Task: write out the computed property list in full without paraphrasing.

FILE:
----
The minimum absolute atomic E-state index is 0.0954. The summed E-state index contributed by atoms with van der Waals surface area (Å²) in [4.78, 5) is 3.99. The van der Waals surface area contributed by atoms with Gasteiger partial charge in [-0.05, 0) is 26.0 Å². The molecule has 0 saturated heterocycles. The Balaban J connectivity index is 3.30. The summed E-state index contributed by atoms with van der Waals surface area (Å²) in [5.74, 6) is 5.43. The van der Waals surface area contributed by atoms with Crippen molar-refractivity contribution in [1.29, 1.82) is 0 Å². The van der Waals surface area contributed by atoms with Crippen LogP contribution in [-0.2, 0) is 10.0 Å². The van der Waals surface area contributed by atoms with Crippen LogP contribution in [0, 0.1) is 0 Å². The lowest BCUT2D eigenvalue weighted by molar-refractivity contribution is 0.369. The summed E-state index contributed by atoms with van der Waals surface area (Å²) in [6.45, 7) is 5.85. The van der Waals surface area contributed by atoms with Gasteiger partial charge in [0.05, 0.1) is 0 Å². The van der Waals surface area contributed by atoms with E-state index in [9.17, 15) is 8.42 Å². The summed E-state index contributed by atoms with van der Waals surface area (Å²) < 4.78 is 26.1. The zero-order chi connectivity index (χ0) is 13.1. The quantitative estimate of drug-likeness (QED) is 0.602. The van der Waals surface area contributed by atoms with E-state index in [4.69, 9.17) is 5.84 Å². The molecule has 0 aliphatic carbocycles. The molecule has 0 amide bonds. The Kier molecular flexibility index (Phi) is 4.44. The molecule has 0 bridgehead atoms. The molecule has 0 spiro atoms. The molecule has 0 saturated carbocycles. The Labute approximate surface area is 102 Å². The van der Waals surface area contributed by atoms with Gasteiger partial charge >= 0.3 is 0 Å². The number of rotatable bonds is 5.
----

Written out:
The minimum absolute atomic E-state index is 0.0954. The summed E-state index contributed by atoms with van der Waals surface area (Å²) in [4.78, 5) is 3.99. The van der Waals surface area contributed by atoms with Gasteiger partial charge in [-0.05, 0) is 26.0 Å². The molecule has 0 saturated heterocycles. The Balaban J connectivity index is 3.30. The summed E-state index contributed by atoms with van der Waals surface area (Å²) in [5.74, 6) is 5.43. The van der Waals surface area contributed by atoms with Crippen molar-refractivity contribution in [1.29, 1.82) is 0 Å². The van der Waals surface area contributed by atoms with Crippen LogP contribution in [-0.2, 0) is 10.0 Å². The van der Waals surface area contributed by atoms with Crippen LogP contribution in [0, 0.1) is 0 Å². The lowest BCUT2D eigenvalue weighted by molar-refractivity contribution is 0.369. The summed E-state index contributed by atoms with van der Waals surface area (Å²) in [6.45, 7) is 5.85. The van der Waals surface area contributed by atoms with Gasteiger partial charge in [0.05, 0.1) is 0 Å². The van der Waals surface area contributed by atoms with E-state index in [9.17, 15) is 8.42 Å². The summed E-state index contributed by atoms with van der Waals surface area (Å²) < 4.78 is 26.1. The zero-order chi connectivity index (χ0) is 13.1. The quantitative estimate of drug-likeness (QED) is 0.602. The van der Waals surface area contributed by atoms with E-state index in [4.69, 9.17) is 5.84 Å². The molecule has 0 aliphatic carbocycles. The molecule has 0 amide bonds. The Kier molecular flexibility index (Phi) is 4.44. The molecule has 0 bridgehead atoms. The molecule has 0 spiro atoms. The molecule has 0 saturated carbocycles. The Labute approximate surface area is 102 Å². The van der Waals surface area contributed by atoms with Gasteiger partial charge >= 0.3 is 0 Å². The number of rotatable bonds is 5.